The awful weather we had smack bang in the middle of harvest meant that I had more than a few hours hanging around doing nothing, literally kicking my heels waiting for the rain to stop.

Time tends to drag when you’re powerless to get on with important jobs, so rather than sit and mope I put my mind to a question I’d been asked recently.

Naivety can be a godsend to the young, and it was one of my son’s mates – an up and coming shooter – who innocently asked: “What are the best things I can do to improve my shooting?”

To be honest, I don’t think I’d ever been asked that question before.

Generally speaking, people come to me either as complete novices or as competent shots wishing to improve their averages by brushing up on a particular aspect of their technique, or maybe wanting to hone their skills on a specific type of target.

So, what would be my tips for guaranteeing improvement?

Let’s have a quick look while it’s still too wet to combine…


I’m a great believer in instinctive shooting. If asked to do so, even an average shooter can mount the gun (within a split-second), subconsciously assess the amount of lead required, pull the trigger and powder the clay.

If asked, none of them will be conscious of how much lead they gave the target, or why. All that they know is whatever they did produced the correct result.

Instinct plays a huge part in shooting and it could be the defining factor between the good and the great.

To shoot instinctively a shooter should be able to vary their technique, thus being able to employ every style of shooting – pull away, maintained lead or swing through.

In fact, if you’re competent with all these styles, you probably won’t even know how you’re shooting – all that will be evident is that you’re breaking the clays while your fellow competitors are missing.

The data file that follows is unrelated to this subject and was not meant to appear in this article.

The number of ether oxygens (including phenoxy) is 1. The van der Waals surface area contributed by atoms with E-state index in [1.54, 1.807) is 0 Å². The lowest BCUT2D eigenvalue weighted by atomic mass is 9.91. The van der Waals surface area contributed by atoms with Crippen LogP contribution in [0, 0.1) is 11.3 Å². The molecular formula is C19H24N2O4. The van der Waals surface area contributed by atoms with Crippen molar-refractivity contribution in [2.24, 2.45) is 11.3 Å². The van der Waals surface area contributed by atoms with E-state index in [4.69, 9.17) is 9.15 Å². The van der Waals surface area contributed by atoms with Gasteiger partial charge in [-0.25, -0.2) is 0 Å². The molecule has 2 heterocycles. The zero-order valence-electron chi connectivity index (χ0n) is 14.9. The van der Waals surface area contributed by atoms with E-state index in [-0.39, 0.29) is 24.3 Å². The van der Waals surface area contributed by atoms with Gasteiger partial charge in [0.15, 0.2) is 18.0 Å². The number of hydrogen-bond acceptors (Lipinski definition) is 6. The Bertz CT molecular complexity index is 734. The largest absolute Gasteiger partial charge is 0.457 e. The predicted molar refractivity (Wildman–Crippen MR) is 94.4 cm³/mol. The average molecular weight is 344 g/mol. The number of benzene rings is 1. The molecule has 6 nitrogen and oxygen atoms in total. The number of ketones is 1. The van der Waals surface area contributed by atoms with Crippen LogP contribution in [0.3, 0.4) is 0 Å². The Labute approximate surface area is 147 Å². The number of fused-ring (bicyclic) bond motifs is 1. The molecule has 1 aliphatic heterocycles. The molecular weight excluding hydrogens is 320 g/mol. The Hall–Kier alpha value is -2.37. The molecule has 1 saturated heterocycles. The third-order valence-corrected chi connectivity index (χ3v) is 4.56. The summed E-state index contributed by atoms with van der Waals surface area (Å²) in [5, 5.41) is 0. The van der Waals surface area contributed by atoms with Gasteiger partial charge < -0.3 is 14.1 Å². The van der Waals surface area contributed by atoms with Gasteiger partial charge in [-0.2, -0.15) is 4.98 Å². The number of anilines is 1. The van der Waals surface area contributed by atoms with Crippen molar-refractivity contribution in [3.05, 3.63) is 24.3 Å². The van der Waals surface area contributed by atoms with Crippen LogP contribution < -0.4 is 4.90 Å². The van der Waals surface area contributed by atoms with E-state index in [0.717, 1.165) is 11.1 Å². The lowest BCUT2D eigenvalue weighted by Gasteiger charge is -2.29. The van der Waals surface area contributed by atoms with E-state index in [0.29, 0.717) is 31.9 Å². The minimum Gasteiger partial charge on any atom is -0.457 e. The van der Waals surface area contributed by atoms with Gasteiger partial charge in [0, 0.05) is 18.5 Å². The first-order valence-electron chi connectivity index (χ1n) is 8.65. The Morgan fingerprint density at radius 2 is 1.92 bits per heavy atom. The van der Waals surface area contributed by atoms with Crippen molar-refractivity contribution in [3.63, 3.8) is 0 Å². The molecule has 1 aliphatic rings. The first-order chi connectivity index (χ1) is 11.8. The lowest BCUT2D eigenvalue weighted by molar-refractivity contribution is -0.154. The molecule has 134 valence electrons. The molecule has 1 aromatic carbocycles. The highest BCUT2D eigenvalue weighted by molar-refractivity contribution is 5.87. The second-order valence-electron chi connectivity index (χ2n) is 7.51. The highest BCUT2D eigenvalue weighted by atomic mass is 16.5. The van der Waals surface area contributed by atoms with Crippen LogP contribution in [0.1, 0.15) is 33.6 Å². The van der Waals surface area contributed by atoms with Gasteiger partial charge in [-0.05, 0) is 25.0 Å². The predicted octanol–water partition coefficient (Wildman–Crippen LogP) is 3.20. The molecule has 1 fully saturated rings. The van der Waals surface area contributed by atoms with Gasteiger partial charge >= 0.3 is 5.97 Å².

Practice shooting in a different style and in time your averages will increase.


I know that for some shooters with an eye dominance problem it simply isn’t possible, but you should always try to shoot with both eyes open.

Using all of your peripheral vision enables you to pick up the target earlier than it would if you close or dim one eye.

Gaining these few extra moments means that your gun mount and swing will be less hurried and smoother – an essential element in the clay dusting process.


Stance is all-important. If your feet are pointing in the wrong direction when you call for the bird you’ll inevitably find that you struggle to hit the clay.

You’ll simply run out of swing because you physically cannot turn your body any more!

The golden rule is to ensure that the toe of your leading foot is pointing at the (intended) kill point.

Get this wrong and you’ll always struggle to be ahead of the game (and the bird for that matter!)


With very few exceptions, always keep your weight on your front foot as you pull the trigger.

Your balance and swing will always be second-rate if you’re in a neutral, neither one thing nor the other, type stance.

Possible exceptions could be when taking a high, driven bird when it’s virtually above you, for instance.

Then you’re going to need to be able to transfer your weight onto the back foot so as not to impede your upper body movement and the swing of the gun.